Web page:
Writing Multiple-Choice Questions
Clear and Concise Writing
Mastering the concepts already presented ensures that you will be able to recognize the great majority of the errors in Sentence Error ID, Sentence Improvement, and Paragraph Improvement items. However, Paragraph Improvement will also test your ability to recognize writing that is not as consistent, logical, or succinct as it could be. Primarily, you’ll be directed to the connections between clauses, sentences, and paragraphs.
Let’s demonstrate this higher-order level of error recognition and correction with a concrete example. Read the following poorly written paragraph. Keep in mind that this exercise is much harder than what the SAT Writing section actually tests.

Virgil’s patron while he wrote the Aeneid was Maecenas, a powerful minister and friend for Augustus, the all-powerful first emperor of Rome. The poet Virgil wrote beautiful, gorgeous Latin verse for all to see in the classic epic poem the Aeneid nineteen years before Christ was born. One of Maecenas’s roles was to commission the production of works of art that would accrue glory to Augustus for purposes of

justifying his new power. In the Aeneid, the fact that Virgil found in Homer’s Iliad and Odyssey a foundation myth that connected Rome to Troy shows that the question as to whether Augustus based his political power on partly culturally recognizable myths is not wholly untrue. Connected the Julio-Claudian family into which Augustus had been adopted by Julius Caesar to Aeneas, son of the goddess Venus, who had escaped from burning Troy carrying his father on his back. Virgil follows Aeneas from Troy through his wanderings in the Mediterranean, to Carthage, and finally to Rome, where he founds a colony that eventually becomes Rome. While at Carthage, Aeneas falls in love with Queen Dido, but leaves her to found the people from which in spite of the fact of that love affair will spring the army that will raze Queen Dido’s city to the ground some time later.

This paragraph needs some serious work. We’re going to fix it line by line.

(1) Virgil’s patron while he wrote the Aeneid was Maecenas, a powerful minister and friend for Augustus, the all-powerful first emperor of Rome.

The above is not a lead sentence and starts the paragraph off in the middle—a typical Paragraph Improvement error.
Before finding a better home for this sentence, let’s fix some redundancies. Note that powerful repeats. The adjective is applied to two different people, but we can do better. Also, if you’re an emperor of Rome, aren’t you already all-powerful? Finally, a powerful minister and friend for Augustus is awkward. Here’s a fix:

During the Aeneid’s composition, Virgil’s patron was Maecenas. As the trusted ally of Augustus, first emperor of Rome, Maecenas wielded great power on his friend’s behalf.

(2) The poet Virgil wrote beautiful, gorgeous Latin verse for all to see in the classic epic poem the Aeneid nineteen years before Christ was born.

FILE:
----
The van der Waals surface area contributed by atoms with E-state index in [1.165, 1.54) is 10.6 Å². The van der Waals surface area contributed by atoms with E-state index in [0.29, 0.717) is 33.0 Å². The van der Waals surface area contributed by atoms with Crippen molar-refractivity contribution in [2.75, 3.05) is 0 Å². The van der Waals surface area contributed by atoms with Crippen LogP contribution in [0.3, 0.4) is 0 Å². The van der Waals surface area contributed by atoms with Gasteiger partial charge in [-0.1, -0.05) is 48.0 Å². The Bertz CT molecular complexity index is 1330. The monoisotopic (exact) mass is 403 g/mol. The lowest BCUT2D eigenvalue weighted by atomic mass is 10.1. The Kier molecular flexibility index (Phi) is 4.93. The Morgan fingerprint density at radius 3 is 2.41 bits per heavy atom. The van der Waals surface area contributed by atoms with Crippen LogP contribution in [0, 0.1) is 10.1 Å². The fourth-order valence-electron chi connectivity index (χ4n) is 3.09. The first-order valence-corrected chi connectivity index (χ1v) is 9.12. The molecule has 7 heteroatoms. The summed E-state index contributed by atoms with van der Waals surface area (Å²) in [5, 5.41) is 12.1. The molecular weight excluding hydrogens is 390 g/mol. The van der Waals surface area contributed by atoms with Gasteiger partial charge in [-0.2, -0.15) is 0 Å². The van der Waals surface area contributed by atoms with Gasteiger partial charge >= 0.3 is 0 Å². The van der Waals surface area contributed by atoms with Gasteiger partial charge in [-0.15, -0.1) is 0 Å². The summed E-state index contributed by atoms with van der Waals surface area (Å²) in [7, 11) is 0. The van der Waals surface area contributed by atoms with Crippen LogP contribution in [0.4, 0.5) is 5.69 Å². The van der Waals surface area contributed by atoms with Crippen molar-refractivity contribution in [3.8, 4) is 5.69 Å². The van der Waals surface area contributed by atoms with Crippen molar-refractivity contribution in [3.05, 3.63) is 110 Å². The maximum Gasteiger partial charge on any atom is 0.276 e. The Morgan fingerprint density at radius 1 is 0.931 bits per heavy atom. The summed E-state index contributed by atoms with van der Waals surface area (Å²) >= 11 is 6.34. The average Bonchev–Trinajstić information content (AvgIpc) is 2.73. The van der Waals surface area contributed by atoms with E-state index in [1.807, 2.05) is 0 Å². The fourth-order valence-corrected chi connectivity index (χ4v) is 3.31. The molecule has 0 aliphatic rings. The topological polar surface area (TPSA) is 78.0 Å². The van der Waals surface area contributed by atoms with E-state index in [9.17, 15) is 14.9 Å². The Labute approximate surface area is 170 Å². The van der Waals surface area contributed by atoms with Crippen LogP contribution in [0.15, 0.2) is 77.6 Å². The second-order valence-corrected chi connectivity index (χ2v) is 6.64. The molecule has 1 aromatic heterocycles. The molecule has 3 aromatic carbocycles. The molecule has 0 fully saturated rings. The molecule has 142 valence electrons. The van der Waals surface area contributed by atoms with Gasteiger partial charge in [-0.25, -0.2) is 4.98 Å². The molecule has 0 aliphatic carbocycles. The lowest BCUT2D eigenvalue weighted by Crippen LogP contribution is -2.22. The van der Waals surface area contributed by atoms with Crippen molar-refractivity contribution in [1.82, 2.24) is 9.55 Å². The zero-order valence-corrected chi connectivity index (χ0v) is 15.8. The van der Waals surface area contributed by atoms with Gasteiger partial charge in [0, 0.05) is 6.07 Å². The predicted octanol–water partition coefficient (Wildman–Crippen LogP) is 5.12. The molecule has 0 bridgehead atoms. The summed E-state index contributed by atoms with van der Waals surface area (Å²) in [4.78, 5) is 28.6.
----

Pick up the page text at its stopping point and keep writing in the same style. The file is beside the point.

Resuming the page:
This is our topic sentence and should come first. For now, note again the redundancy of beautiful, gorgeous; of poet, verse, and poem; and of nineteen years before Christ was born. Also note the unnecessary phrase, for all to see. Here’s a rewrite:

In 19 B.C., the Roman poet Virgil wrote some of the most beautiful Latin verse in his classic epic the Aeneid.

(3) One of Maecenas’s roles was to commission the production of works of art that would accrue glory to Augustus for purposes of justifying his new power.

We can trim a lot of fat here. Don’t ever allow any word to slack off. If a word isn’t carrying its share of meaning, omit it. Commission, in this sense, means “order to be made,” so production is redundant. Works of art can be cut down to simply art. The phrase that would accrue glory to might sound like highfalutin prose, but it’s really just flab. And for purposes of should be avoided at all costs. Here’s one possible rewrite:

One of Maecenas’s roles was to commission art that would glorify Augustus’s new regime.

(4) In the Aeneid, the fact that Virgil found in Homer’s Iliad and Odyssey a foundation myth that connected Rome to Troy shows that the question as to whether Augustus based his political power on partly culturally recognizable myths is not wholly untrue.

First, phrases such as the fact that and the question as to whether should be avoided. Second, note the echo of found and foundation. Third, the adverb partly is misplaced. Fourth, based on is often used in a vague manner; surely there is another more forceful and specific verb we could use. Fifth, a culture cannot recognize a myth, so this too can be clarified. Sixth, this sentence implies, but doesn’t make explicit, that Virgil’s epic followed a propagandistic program that originated with Augustus but was executed by Maecenas. Finally, not wholly untrue introduces a logical problem that is best to cut. Note how not wholly untrue doesn’t logically follow from the question as to whether. Can a question be found to be not wholly untrue? Avoid negative statements; they tend to be wordy and logically confusing. Here’s one way to fix this sentence:

By appropriating material in Homer’s Iliad and Odyssey, Maecenas’s protégé constructed a foundation myth that traced Rome’s origins to Troy. By aligning the emperor’s new regime with a venerable and widely familiar myth, the Aeneid demonstrates one way in which Maecenas’s commissions legitimized Augustus’s power.

(5) Connected the Julio-Claudian family into which Augustus had been adopted by Julius Caesar to Aeneas, son of the goddess Venus, who had escaped from burning Troy carrying his father on his back.

This sentence, despite its length, is a fragment—there’s no connection. Where’s the subject? Furthermore, several potentially unfamiliar proper names are crammed into the sentence. Also, the tenses used are unnecessarily complex, which leads to chronological confusion. Examples of unnecessary information include Julius Caesar’s adoption of Augustus and that Aeneas escaped from burning Troy carrying his father on his back. The technical name for Augustus’s family (Julio-Claudian) is not critical either. Finally, this sentence fails to build upon the previous sentence in a crucial manner. It fails to present the genealogical connection between Augustus and Aeneas as a specific, legitimizing advantage of Virgil’s more general genealogical connection between the people of Rome and Troy. Let’s rewrite with these points in mind: